#Timothy Marshall#Dallas College

Timothy J. Marshall on transformation at Dallas College

Timothy J. Marshall, Chief Innovation Officer at Dallas College, discusses its implementation of technologies including blockchain and cloud

Timothy Marshall
Dallas College

Chief Innovation Officer at Dallas College

Timothy J. Marshall is Chief Innovation Officer at Dallas College, an educational institution which teaches over 80,000 students per term. It’s a role that involves more than just managing technology. “I'm involved with our college’s strategic partnerships with local workforce providers. Dallas is the home of many Fortune 500 Headquarters - in particular American Airlines, Southwest Airlines, AT&T and Texas Instruments. We have relationships with those organizations to help train their students, and we also work a lot with local service agencies. Many of our students are below the poverty line, so we help them with access to healthcare, food and transportation. We've created a lot of programs that use technology to provide those things - for instance, all of our students now get a free bus and local light rail transportation pass.”

Marshall oversees a staff of around 290 people, and emphasizes that technology is in service of a greater goal. “Our team is working on things like infrastructure or databases or ERP systems. But we have to make sure we're not just doing technology for technology's sake. That’s why we have very specific goals for the institution with regards to student services and student success.”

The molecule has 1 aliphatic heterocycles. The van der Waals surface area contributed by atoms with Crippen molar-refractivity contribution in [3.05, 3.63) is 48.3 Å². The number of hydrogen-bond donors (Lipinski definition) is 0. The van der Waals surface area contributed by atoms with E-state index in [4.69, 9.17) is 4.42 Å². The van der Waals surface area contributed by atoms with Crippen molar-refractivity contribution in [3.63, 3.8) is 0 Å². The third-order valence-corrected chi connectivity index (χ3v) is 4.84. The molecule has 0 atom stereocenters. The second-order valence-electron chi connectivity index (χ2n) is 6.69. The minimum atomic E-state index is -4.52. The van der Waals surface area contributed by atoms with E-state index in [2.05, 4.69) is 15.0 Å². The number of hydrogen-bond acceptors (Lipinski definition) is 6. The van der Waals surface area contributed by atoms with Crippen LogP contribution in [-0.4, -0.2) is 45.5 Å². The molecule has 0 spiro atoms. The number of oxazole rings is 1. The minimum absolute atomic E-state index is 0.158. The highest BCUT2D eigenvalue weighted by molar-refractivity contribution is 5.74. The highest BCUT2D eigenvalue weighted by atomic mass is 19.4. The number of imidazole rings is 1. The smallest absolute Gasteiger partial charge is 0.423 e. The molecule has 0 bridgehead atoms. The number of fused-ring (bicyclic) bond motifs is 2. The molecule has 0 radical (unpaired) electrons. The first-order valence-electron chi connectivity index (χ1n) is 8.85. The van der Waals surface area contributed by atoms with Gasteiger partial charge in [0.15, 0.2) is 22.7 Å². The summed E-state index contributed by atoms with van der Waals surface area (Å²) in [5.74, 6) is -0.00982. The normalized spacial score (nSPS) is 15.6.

The ongoing COVID-19 pandemic has naturally impacted the organization, as it has with essentially all centers of education worldwide. In this case, it’s brought a number of projects to the front of the line. “One of them is changing from seven separate colleges into one college, with seven campuses. Up until March of this year, each one of those colleges ran their own IT shops. When we all came together and we were all working remotely, it was rather apparent that we should immediately centralize - as opposed to waiting for a year or two.”

With years of experience managing global teams in consulting firms, Marshall is confident in the efficacy of remote working, provided the technology is in place to support it. “We’ve had to condition a lot of software products so that they make sense for everybody. Virtual white boarding for agile development, for instance. I don't have that physical presence now, so we've become much more project oriented than we were in the past.” 

Going forwards, Marshall sees that remote trend replicated in the College’s infrastructure. “We are moving on from being a department that was primarily responsible for very physical, tangible assets within our data center. When March hit, I took a long look at our data center health. In the last year, we've had a fire, a flood and a gas leak in our data center. So I decided we're going to data center-as-a-service.” The College, then, is using the opportunity to modernize its technology for the benefit of students. “We’re migrating the services and applications that we have to a cloud infrastructure,” says Marshall. “That’s why we’ve renamed our infrastructure team to cloud and infrastructure.”

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We have to make sure we're not just doing technology for technology's sake

Timothy Marshall | Dallas College